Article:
Right after wound induction, each wound received 2.0 × 106 cells in 60 μL of PBS injected subcutaneously along the margin of the dorsal wound at four injection sites applied onto the wound bed ( ). Conditioned medium was administered immediately and on every alternate day ( ), whereas an equivalent volume of PBS was administered in the control group ( ) in the same fashion. A transparent bioocclusive adhesive tape (Comfeel Plus Transparent Dressing) was placed over the wounds. The adhesive tape on the skin in mice was tested prior to this experiment for any skin irritation or allergic reaction, and there was none. The transparent dressing was changed every alternate day to maintain wet wound conditions. Wounded animals were housed individually under standard conditions. Wound healing was assessed by measuring the epithelial gap every alternate day for two weeks. A ruler was placed next to the wound, and the wounds were photographed from an equidistant arbitrary level at all times. Then the area was calculated using Image Pro Plus. Scale bar was taken as 1 mm.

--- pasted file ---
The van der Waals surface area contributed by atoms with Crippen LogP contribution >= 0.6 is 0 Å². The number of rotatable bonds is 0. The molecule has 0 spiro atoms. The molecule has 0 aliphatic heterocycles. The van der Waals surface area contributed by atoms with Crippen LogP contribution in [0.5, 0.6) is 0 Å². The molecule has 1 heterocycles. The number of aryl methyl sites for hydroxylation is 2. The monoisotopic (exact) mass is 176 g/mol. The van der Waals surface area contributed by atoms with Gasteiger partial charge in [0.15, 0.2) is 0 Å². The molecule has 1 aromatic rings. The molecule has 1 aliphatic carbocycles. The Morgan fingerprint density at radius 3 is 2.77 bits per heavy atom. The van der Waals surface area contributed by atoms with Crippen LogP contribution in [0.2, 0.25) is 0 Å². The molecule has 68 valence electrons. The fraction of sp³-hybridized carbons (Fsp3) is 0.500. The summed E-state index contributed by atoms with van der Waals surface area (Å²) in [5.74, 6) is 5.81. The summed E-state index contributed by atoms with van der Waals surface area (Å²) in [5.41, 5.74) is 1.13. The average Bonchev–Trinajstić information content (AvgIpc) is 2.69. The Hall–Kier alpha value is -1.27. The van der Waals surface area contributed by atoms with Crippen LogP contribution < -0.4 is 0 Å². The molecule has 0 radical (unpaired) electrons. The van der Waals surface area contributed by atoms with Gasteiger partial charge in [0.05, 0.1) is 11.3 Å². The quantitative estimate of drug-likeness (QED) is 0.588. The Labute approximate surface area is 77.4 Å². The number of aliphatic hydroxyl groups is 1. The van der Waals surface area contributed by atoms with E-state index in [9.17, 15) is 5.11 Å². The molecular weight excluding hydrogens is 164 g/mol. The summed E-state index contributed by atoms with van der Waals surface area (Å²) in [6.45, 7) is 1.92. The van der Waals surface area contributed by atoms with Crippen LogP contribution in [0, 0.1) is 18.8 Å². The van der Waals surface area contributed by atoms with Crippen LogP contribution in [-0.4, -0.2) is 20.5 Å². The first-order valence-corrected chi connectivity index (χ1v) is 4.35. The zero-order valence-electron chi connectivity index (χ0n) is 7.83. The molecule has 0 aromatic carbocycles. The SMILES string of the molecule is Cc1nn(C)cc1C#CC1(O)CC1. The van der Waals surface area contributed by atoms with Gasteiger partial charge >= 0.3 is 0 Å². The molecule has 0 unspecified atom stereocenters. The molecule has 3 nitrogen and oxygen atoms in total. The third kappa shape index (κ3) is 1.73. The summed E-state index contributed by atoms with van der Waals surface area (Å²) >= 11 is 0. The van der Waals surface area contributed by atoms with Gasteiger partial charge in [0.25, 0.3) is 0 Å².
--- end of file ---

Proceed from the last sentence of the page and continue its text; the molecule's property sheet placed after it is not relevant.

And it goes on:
2.2.2. Estimation of Wound-Healing Area

The wound-healing area was assessed once every alternate day after the procedure. At different time points (0, 2, 4, 6, 8, 10, 12, and 14 days) after wounding, lesion closure was documented using a digital camera. Images were processed and analyzed by tracing the wound margin and calculating the pixel area using the Image Pro Plus. Reepithelialization was reported as a percentage of the initial wound area and calculated as reepithelialization percentage = . The day in which the full-thickness wound is seen to be completely closed was taken as the day of complete healing. The healed area was calculated from the original wound area (diameter = 6 mm) and the unhealed area once every alternate day for two weeks.